I'm probably just being a curmudgeon.

so be it.
12/14/2002 11:58:50 AM
Monday, December 09, 2002

Salvation on the Cheap

Saturday last, I bought a pair of jeans at a new Salvation Army, one of those where they arrange everything according to the colors of the rainbow. It's a good system and looks nice....but it's also somewhat creepy to see a bunch of purple stuff including crocheted kleenex dispensers, purple mini-coolers, and a purple package of Depends.

12/9/2002 11:31:44 PM
this is a test of things to come....

12/9/2002 04:58:01 PM


Sometimes, words get stuck in my head.

It seems to have been yet another of those gloriously facetious bits of wordplay so characteristic of America in the nineteenth century. Quite how it came about is a matter of some guesswork, but it looks moderately certain that the first part derives from the beginning of umbrella, with a b put in front so that it makes the evocative and forceful first syllable bum; the second half, as you surmise, is a respelling of the final syllable of parachute, presumably because of the similar shape.

Don't assume that any word derived from parachute must be at all recent. Perhaps surprisingly, that word dates from the early days of Montgolfier ballooning and first appeared in English in 1785. (Umbrella itself dates from the early seventeenth century, originally from an Italian word for a sunshade, with the first part traceable back to Latin umbra, shadow.)

The first example of bumbershoot in Professor Lighter's Random House Historical Dictionary of the American Language is from 1896. There were some variations around in the early days, such as bumbersol (with sol presumably taken from parasol) and bumberell. By the first decade of the twentieth century it had settled down to bumbershoot.

This fairly rare example of the word in print comes from L Frank Baum's book Sky Island of 1912:

"This umbrella has been in our family years, an' years, an' years. But it was tucked away up in our attic an' no one ever used it 'cause it wasn't pretty." "Don't blame 'em much," remarked Cap'n Bill, gazing at it curiously. "It's a pretty old-lookin' bumbershoot."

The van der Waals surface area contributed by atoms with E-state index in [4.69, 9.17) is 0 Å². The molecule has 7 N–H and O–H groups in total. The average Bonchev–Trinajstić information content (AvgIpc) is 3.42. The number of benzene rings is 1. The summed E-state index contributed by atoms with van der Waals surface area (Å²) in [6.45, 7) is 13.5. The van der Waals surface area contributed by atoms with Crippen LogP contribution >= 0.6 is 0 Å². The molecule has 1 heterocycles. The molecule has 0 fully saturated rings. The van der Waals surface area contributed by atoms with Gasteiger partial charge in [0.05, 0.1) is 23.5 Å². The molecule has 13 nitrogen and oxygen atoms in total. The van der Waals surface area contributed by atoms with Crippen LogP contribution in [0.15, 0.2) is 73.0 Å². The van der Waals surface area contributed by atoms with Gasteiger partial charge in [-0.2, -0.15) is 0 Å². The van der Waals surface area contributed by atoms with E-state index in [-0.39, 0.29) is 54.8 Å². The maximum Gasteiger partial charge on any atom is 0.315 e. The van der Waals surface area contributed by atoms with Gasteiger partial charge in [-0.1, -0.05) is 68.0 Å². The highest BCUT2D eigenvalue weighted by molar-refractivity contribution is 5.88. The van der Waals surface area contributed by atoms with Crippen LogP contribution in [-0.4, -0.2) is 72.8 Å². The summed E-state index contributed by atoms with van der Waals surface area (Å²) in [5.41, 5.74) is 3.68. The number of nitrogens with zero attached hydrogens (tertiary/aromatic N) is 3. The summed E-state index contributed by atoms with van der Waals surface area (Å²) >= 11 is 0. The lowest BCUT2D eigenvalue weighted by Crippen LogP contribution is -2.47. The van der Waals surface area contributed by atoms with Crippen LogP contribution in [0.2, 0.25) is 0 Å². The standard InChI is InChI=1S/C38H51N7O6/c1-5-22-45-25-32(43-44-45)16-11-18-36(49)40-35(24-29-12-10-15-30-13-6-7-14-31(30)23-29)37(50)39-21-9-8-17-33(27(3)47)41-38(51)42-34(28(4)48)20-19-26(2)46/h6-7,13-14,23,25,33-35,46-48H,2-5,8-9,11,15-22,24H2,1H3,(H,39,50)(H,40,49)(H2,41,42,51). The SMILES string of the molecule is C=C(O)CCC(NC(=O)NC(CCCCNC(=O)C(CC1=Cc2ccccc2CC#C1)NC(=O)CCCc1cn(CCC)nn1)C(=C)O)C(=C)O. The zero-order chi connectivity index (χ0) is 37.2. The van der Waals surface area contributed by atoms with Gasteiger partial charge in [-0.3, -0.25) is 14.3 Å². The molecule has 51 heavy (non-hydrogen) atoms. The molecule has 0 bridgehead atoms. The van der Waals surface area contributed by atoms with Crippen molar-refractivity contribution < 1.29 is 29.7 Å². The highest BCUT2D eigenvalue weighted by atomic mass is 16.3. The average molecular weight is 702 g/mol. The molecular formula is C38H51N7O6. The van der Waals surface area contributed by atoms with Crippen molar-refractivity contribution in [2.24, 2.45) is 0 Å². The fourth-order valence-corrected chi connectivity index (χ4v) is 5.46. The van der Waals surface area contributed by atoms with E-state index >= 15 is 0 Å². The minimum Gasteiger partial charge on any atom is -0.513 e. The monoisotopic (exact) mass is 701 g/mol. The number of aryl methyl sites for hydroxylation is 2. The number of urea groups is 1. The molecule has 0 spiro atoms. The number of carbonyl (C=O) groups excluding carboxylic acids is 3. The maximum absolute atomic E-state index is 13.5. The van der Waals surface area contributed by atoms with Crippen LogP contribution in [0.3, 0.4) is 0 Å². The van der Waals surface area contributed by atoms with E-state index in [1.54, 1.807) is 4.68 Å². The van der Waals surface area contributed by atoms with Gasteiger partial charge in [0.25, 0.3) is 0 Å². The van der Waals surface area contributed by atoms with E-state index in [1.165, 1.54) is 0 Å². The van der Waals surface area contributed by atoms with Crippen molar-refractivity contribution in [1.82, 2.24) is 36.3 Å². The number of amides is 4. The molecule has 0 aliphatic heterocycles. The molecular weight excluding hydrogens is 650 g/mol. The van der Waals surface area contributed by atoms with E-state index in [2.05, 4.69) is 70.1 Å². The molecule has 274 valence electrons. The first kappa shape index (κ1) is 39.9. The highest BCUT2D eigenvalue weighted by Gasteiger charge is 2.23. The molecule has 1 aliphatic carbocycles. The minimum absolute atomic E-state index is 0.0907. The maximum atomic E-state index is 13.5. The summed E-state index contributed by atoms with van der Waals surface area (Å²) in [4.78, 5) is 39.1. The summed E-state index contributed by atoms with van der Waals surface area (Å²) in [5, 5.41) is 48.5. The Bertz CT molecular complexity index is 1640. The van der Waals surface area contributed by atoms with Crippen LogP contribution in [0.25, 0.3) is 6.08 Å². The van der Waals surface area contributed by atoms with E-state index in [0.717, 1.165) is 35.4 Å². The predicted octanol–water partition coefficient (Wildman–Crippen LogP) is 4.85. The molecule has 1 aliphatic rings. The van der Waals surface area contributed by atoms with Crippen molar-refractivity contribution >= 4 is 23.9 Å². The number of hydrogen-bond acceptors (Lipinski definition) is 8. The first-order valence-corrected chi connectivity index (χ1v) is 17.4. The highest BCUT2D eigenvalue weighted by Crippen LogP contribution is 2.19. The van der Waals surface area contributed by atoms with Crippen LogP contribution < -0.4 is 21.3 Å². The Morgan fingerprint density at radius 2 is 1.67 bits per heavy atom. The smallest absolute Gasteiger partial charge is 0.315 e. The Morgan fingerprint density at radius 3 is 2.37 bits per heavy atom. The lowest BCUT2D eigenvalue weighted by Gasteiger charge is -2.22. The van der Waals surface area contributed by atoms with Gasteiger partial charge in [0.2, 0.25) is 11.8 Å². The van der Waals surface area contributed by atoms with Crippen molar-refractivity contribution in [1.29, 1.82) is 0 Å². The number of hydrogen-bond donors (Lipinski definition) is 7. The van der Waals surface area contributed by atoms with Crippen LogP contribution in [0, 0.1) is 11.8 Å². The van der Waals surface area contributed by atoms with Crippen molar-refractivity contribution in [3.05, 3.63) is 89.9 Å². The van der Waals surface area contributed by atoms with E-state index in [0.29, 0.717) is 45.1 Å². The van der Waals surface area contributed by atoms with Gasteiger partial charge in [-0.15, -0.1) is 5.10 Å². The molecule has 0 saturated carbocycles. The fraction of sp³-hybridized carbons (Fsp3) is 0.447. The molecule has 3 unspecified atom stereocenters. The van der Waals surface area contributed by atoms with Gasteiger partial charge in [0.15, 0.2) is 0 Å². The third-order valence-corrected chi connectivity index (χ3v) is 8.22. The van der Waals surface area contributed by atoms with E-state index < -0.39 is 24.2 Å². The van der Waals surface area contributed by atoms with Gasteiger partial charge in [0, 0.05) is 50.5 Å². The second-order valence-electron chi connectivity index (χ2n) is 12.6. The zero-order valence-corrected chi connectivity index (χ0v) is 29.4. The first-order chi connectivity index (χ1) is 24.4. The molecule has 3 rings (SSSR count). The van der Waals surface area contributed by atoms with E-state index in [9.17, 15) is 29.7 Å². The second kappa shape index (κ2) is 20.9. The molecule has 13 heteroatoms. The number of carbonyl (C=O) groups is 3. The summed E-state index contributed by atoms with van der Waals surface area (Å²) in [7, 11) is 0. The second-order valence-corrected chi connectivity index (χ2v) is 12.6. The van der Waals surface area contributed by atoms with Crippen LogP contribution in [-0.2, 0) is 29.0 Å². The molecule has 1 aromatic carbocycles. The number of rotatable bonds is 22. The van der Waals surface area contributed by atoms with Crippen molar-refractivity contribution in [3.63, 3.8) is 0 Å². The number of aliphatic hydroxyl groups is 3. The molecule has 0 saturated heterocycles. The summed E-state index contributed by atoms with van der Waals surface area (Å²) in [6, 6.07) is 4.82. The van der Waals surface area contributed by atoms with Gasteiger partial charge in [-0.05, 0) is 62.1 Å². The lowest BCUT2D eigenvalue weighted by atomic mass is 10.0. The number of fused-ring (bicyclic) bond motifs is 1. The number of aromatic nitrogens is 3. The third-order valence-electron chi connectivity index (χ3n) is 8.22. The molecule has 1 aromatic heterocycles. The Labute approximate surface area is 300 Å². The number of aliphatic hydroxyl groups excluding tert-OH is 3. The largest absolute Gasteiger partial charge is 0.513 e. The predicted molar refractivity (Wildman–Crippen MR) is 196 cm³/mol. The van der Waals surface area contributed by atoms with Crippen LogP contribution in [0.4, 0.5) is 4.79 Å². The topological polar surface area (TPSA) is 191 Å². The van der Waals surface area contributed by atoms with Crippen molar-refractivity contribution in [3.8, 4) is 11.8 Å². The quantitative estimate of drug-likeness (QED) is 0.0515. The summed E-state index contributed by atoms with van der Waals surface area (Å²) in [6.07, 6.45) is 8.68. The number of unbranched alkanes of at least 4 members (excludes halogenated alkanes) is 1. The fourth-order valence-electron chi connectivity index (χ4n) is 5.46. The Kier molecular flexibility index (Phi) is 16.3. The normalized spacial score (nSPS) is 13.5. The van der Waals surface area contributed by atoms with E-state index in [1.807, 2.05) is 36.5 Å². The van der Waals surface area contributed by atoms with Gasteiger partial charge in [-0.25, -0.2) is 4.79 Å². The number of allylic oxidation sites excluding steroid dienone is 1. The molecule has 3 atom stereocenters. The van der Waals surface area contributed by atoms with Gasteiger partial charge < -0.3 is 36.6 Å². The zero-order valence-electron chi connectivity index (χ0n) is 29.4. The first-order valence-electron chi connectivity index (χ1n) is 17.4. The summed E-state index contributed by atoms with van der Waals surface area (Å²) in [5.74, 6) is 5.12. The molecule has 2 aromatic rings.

12/9/2002 10:08:42 AM

Dear Esteemed Person,


Compliment of the season, Permit me to inform you of my
desire of going into business relationship with you. I know
this mail may come to you as a surprise, since we have not
known orwritten before.

Our Mother died long ago when she was about to
delivered my most junior sister ESTHER, she is 10
years old as of today, based that we lost our mother
so early our father took us so special, we are only
three from my mother's side, I and the two girls.
Introducing myself , I am CHARLES ANTHONY,
the only son of the late Chief and Mrs
EDWARD ANTHONY, My father was a gold and cocoa merchant
based in Accra, Ghana and Abidjan ( Ivory Coast ) , he
was poisoned to death by his business associates onone of
their business trips.

Before the death of my father on 28th February 2001 in
a private hospital here in Abidjan. He secretly called
me on his bedside and told me that he has a sum of
USD$12.5M ( Twelve Million five hundred thousand U.S),
deposited in Bank in ( Abidjan Cote D'Ivoire , that
he used my name as his beloved son for the next of
kin in depositing the fund. He also explained to me
that it was because of this wealth that he was
poisoned by his business associates, that I should
seek for a foreign partner in a country of my choice
where I will transfer this money and use it for
investment purpose such as expansion of his existing
cocoa business and real estate management overseas. I